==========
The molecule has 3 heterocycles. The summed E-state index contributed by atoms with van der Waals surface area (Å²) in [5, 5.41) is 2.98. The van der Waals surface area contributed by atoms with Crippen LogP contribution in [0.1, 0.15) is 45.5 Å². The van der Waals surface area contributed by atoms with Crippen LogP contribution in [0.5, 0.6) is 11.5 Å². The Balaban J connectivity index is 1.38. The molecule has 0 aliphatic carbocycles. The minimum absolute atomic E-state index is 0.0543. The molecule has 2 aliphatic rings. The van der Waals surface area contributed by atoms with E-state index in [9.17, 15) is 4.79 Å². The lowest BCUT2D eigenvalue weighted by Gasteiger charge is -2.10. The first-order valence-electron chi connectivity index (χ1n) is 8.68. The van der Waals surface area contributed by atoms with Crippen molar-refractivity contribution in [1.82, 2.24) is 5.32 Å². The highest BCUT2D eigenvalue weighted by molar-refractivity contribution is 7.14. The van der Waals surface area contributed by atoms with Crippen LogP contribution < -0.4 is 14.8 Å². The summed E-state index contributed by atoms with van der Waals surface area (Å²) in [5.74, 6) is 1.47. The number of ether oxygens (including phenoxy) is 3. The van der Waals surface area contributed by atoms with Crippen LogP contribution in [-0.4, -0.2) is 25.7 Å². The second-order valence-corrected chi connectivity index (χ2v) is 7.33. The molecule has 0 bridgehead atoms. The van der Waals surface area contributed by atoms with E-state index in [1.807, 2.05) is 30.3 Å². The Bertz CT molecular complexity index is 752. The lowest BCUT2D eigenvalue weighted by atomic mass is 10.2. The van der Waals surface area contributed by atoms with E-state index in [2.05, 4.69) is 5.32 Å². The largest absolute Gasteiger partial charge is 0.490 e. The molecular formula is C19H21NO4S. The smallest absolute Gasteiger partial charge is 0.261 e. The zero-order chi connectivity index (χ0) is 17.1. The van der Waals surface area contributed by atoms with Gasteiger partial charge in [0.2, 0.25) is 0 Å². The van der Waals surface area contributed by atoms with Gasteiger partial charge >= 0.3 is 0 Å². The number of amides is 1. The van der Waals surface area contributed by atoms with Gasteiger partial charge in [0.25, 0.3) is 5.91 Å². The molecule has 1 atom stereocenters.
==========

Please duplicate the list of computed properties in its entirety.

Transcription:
The molecule has 3 heterocycles. The summed E-state index contributed by atoms with van der Waals surface area (Å²) in [5, 5.41) is 2.98. The van der Waals surface area contributed by atoms with Crippen LogP contribution in [0.1, 0.15) is 45.5 Å². The van der Waals surface area contributed by atoms with Crippen LogP contribution in [0.5, 0.6) is 11.5 Å². The Balaban J connectivity index is 1.38. The molecule has 0 aliphatic carbocycles. The minimum absolute atomic E-state index is 0.0543. The molecule has 2 aliphatic rings. The van der Waals surface area contributed by atoms with E-state index in [9.17, 15) is 4.79 Å². The lowest BCUT2D eigenvalue weighted by Gasteiger charge is -2.10. The first-order valence-electron chi connectivity index (χ1n) is 8.68. The van der Waals surface area contributed by atoms with Crippen molar-refractivity contribution in [1.82, 2.24) is 5.32 Å². The highest BCUT2D eigenvalue weighted by molar-refractivity contribution is 7.14. The van der Waals surface area contributed by atoms with Crippen LogP contribution < -0.4 is 14.8 Å². The summed E-state index contributed by atoms with van der Waals surface area (Å²) in [5.74, 6) is 1.47. The number of ether oxygens (including phenoxy) is 3. The van der Waals surface area contributed by atoms with Crippen LogP contribution in [-0.4, -0.2) is 25.7 Å². The second-order valence-corrected chi connectivity index (χ2v) is 7.33. The molecule has 0 bridgehead atoms. The van der Waals surface area contributed by atoms with E-state index in [1.807, 2.05) is 30.3 Å². The Bertz CT molecular complexity index is 752. The lowest BCUT2D eigenvalue weighted by atomic mass is 10.2. The van der Waals surface area contributed by atoms with E-state index in [2.05, 4.69) is 5.32 Å². The largest absolute Gasteiger partial charge is 0.490 e. The molecular formula is C19H21NO4S. The smallest absolute Gasteiger partial charge is 0.261 e. The zero-order chi connectivity index (χ0) is 17.1. The van der Waals surface area contributed by atoms with Gasteiger partial charge in [0.2, 0.25) is 0 Å². The van der Waals surface area contributed by atoms with Gasteiger partial charge >= 0.3 is 0 Å². The number of amides is 1. The van der Waals surface area contributed by atoms with Gasteiger partial charge in [0.25, 0.3) is 5.91 Å². The molecule has 1 atom stereocenters.